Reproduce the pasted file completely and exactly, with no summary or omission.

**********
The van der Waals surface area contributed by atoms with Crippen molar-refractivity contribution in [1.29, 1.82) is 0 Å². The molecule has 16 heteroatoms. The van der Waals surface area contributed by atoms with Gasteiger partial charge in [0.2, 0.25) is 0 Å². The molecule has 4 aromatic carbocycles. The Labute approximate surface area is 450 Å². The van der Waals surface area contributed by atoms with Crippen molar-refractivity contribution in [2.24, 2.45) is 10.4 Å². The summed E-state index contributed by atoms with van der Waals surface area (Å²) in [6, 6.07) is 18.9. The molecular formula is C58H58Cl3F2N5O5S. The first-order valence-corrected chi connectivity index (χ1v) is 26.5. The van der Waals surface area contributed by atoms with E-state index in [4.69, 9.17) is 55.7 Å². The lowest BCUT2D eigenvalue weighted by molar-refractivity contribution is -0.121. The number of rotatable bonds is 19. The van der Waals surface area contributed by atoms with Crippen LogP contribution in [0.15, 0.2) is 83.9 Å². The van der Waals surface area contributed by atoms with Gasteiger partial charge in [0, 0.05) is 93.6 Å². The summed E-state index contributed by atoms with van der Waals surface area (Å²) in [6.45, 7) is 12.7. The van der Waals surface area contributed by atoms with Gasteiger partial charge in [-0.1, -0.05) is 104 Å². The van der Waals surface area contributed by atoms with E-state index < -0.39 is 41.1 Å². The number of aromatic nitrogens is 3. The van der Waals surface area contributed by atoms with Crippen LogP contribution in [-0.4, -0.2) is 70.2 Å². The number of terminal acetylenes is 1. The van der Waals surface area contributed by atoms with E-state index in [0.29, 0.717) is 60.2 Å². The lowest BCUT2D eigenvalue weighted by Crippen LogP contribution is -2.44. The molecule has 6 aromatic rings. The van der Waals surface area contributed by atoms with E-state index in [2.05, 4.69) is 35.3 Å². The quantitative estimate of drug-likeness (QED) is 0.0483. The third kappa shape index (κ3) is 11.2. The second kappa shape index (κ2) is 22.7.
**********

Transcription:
The van der Waals surface area contributed by atoms with Crippen molar-refractivity contribution in [1.29, 1.82) is 0 Å². The molecule has 16 heteroatoms. The van der Waals surface area contributed by atoms with Gasteiger partial charge in [0.2, 0.25) is 0 Å². The molecule has 4 aromatic carbocycles. The Labute approximate surface area is 450 Å². The van der Waals surface area contributed by atoms with Crippen molar-refractivity contribution in [2.24, 2.45) is 10.4 Å². The summed E-state index contributed by atoms with van der Waals surface area (Å²) in [6, 6.07) is 18.9. The molecular formula is C58H58Cl3F2N5O5S. The first-order valence-corrected chi connectivity index (χ1v) is 26.5. The van der Waals surface area contributed by atoms with E-state index in [4.69, 9.17) is 55.7 Å². The lowest BCUT2D eigenvalue weighted by molar-refractivity contribution is -0.121. The number of rotatable bonds is 19. The van der Waals surface area contributed by atoms with Crippen LogP contribution in [0.15, 0.2) is 83.9 Å². The van der Waals surface area contributed by atoms with Gasteiger partial charge in [0, 0.05) is 93.6 Å². The summed E-state index contributed by atoms with van der Waals surface area (Å²) in [6.45, 7) is 12.7. The van der Waals surface area contributed by atoms with Gasteiger partial charge in [-0.1, -0.05) is 104 Å². The van der Waals surface area contributed by atoms with E-state index < -0.39 is 41.1 Å². The number of aromatic nitrogens is 3. The van der Waals surface area contributed by atoms with Crippen LogP contribution in [-0.4, -0.2) is 70.2 Å². The number of terminal acetylenes is 1. The van der Waals surface area contributed by atoms with E-state index in [0.29, 0.717) is 60.2 Å². The lowest BCUT2D eigenvalue weighted by Crippen LogP contribution is -2.44. The molecule has 6 aromatic rings. The van der Waals surface area contributed by atoms with E-state index in [2.05, 4.69) is 35.3 Å². The quantitative estimate of drug-likeness (QED) is 0.0483. The third kappa shape index (κ3) is 11.2. The second kappa shape index (κ2) is 22.7.